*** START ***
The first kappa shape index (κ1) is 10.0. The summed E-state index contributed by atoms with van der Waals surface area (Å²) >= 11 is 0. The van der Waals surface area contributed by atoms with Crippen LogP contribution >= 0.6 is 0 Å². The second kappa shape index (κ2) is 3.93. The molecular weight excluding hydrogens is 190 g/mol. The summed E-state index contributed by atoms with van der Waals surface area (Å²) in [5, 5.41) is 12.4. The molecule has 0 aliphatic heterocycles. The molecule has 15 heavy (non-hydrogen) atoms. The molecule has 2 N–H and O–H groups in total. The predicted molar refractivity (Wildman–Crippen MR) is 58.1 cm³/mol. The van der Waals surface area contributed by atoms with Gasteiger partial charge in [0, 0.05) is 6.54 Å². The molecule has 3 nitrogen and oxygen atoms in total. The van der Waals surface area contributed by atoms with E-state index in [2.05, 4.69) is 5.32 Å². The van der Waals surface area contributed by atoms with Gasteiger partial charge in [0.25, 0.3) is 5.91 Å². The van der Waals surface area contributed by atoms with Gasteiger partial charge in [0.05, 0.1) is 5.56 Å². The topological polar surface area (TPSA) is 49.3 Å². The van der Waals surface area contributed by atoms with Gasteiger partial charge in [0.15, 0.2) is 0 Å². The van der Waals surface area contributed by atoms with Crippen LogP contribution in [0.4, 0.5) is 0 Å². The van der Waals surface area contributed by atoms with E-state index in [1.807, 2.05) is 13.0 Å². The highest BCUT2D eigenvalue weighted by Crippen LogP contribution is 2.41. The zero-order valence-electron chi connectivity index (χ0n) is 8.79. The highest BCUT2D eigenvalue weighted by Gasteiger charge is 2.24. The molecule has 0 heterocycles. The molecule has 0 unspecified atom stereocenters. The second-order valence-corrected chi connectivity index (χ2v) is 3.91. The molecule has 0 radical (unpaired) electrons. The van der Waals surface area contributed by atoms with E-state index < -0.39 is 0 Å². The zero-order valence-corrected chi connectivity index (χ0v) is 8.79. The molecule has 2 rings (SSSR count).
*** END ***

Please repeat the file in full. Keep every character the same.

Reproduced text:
The first kappa shape index (κ1) is 10.0. The summed E-state index contributed by atoms with van der Waals surface area (Å²) >= 11 is 0. The van der Waals surface area contributed by atoms with Crippen LogP contribution >= 0.6 is 0 Å². The second kappa shape index (κ2) is 3.93. The molecular weight excluding hydrogens is 190 g/mol. The summed E-state index contributed by atoms with van der Waals surface area (Å²) in [5, 5.41) is 12.4. The molecule has 0 aliphatic heterocycles. The molecule has 15 heavy (non-hydrogen) atoms. The molecule has 2 N–H and O–H groups in total. The predicted molar refractivity (Wildman–Crippen MR) is 58.1 cm³/mol. The van der Waals surface area contributed by atoms with Gasteiger partial charge in [0, 0.05) is 6.54 Å². The molecule has 3 nitrogen and oxygen atoms in total. The van der Waals surface area contributed by atoms with E-state index in [2.05, 4.69) is 5.32 Å². The van der Waals surface area contributed by atoms with Gasteiger partial charge in [0.25, 0.3) is 5.91 Å². The van der Waals surface area contributed by atoms with Gasteiger partial charge in [0.05, 0.1) is 5.56 Å². The topological polar surface area (TPSA) is 49.3 Å². The van der Waals surface area contributed by atoms with Gasteiger partial charge in [0.15, 0.2) is 0 Å². The van der Waals surface area contributed by atoms with Crippen LogP contribution in [0.4, 0.5) is 0 Å². The van der Waals surface area contributed by atoms with E-state index in [1.807, 2.05) is 13.0 Å². The highest BCUT2D eigenvalue weighted by Crippen LogP contribution is 2.41. The zero-order valence-electron chi connectivity index (χ0n) is 8.79. The highest BCUT2D eigenvalue weighted by Gasteiger charge is 2.24. The molecule has 0 heterocycles. The molecule has 0 unspecified atom stereocenters. The second-order valence-corrected chi connectivity index (χ2v) is 3.91. The molecule has 0 radical (unpaired) electrons. The van der Waals surface area contributed by atoms with E-state index < -0.39 is 0 Å². The zero-order valence-corrected chi connectivity index (χ0v) is 8.79. The molecule has 2 rings (SSSR count).